The Cooperative Difference: The pace of change


I went to Houston, Texas, to visit my son and daughter-in-law and had the privilege of visiting NASA’s Johnson Space Center. A cool T-shirt in the gift shop had a quote from the late theoretical physicist Stephen Hawking: “Intelligence is the Ability to Adapt to Change” spelled out in cryptic letters and numbers. The point is that the human brain immediately corrects it to the English language.

As I drove home, I had 6 1/2 hours to stare out the windshield and reflect upon recent world, national and local events related to energy and energy security.

On the one hand, an ever-increasing number of people believe the earth’s climate is in crisis. A 2014 study by the Yale Program on Climate Change indicated that 48% of Americans believed that global warming is being caused by human activity; in 18 states, that number was above 50%. The same study in 2020 found that number had increased to 57% nationally, and there were now only four states where that number was below 50%.

Statistics like these explain the emphasis that is being placed on green energy and the push to replace dispatchable coal and gas power plants with intermittent wind and solar resources.

On the other hand, there is a real energy crisis in Europe due to Russia shutting off the Nord Stream 1 pipeline, leaving European countries without ample energy to power their economies and with dire predictions of not having enough energy to keep from freezing this winter. As European countries rushed to install intermittent wind and solar power, they shuttered their nuclear and coal plants and ultimately sacrificed their energy security by becoming overly dependent on Russian natural gas to fill the gap.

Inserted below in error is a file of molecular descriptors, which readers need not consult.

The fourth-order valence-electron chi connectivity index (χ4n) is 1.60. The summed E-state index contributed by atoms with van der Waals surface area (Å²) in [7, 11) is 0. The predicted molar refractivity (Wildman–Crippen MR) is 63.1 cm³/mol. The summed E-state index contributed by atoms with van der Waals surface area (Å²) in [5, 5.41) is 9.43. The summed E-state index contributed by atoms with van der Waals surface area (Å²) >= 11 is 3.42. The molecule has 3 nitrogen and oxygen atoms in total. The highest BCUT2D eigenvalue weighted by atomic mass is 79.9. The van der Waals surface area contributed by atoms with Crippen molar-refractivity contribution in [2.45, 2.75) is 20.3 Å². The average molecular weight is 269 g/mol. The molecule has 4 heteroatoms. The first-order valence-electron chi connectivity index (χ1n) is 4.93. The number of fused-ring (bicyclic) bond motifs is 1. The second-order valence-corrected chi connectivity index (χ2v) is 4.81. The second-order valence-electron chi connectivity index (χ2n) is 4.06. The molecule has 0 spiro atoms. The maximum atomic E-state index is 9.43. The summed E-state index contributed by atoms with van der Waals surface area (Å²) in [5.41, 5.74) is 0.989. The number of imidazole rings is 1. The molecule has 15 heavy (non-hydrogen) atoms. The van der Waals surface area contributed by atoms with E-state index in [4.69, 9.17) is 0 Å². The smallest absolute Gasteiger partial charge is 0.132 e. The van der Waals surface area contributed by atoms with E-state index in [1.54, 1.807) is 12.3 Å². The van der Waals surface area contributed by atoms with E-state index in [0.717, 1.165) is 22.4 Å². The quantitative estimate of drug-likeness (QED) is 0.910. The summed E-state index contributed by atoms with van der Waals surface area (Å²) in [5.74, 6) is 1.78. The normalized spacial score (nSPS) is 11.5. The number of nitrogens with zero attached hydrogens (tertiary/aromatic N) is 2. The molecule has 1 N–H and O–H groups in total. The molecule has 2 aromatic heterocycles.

To put it into perspective, think about your September electric bill. That bill was generated with wholesale electricity prices of about $60 to $80 per megawatt hour (MWh). Now imagine being in Europe with that same bill being driven by prices between $600 to $800 per MWh. A
recent Reuters news article stated that the average British household can expect electric bills to increase by 80% to about $4,188 per year, and that was before Russia indefinitely suspended gas supplies from the Nord Stream 1 pipeline.

Some would say that the high cost of natural gas is exactly why Europe needs more intermittent wind and solar resources, while those operating the electric grid would say that Europe could not add enough intermittent resources to fix the problem. The inevitability of the setting sun and the unpredictability of the blowing wind create physics problems for electric generation, since it must be reliable and available 24 hours a day, every day.

Somewhere around Nacogdoches, Texas, my thoughts centered around America’s energy policies and the recent warnings from the National Electric Reliability Corporation (NERC) and the Federal Energy Regulatory Commission (FERC) that the U.S. electric grid is being strained due to a lack of dispatchable resources.

California narrowly averted rolling blackouts over Labor Day weekend by requiring citizens to severely cut usage and shut off air conditioning during a heat wave, and to not charge electric vehicles at night. Given that California recently announced a ban on gas-powered vehicles and that U.S. Secretary of Transportation Pete Buttigieg announced that this was a model for all states to follow, the irony of the real threat of rolling blackouts and energy shortages in California was not lost on me.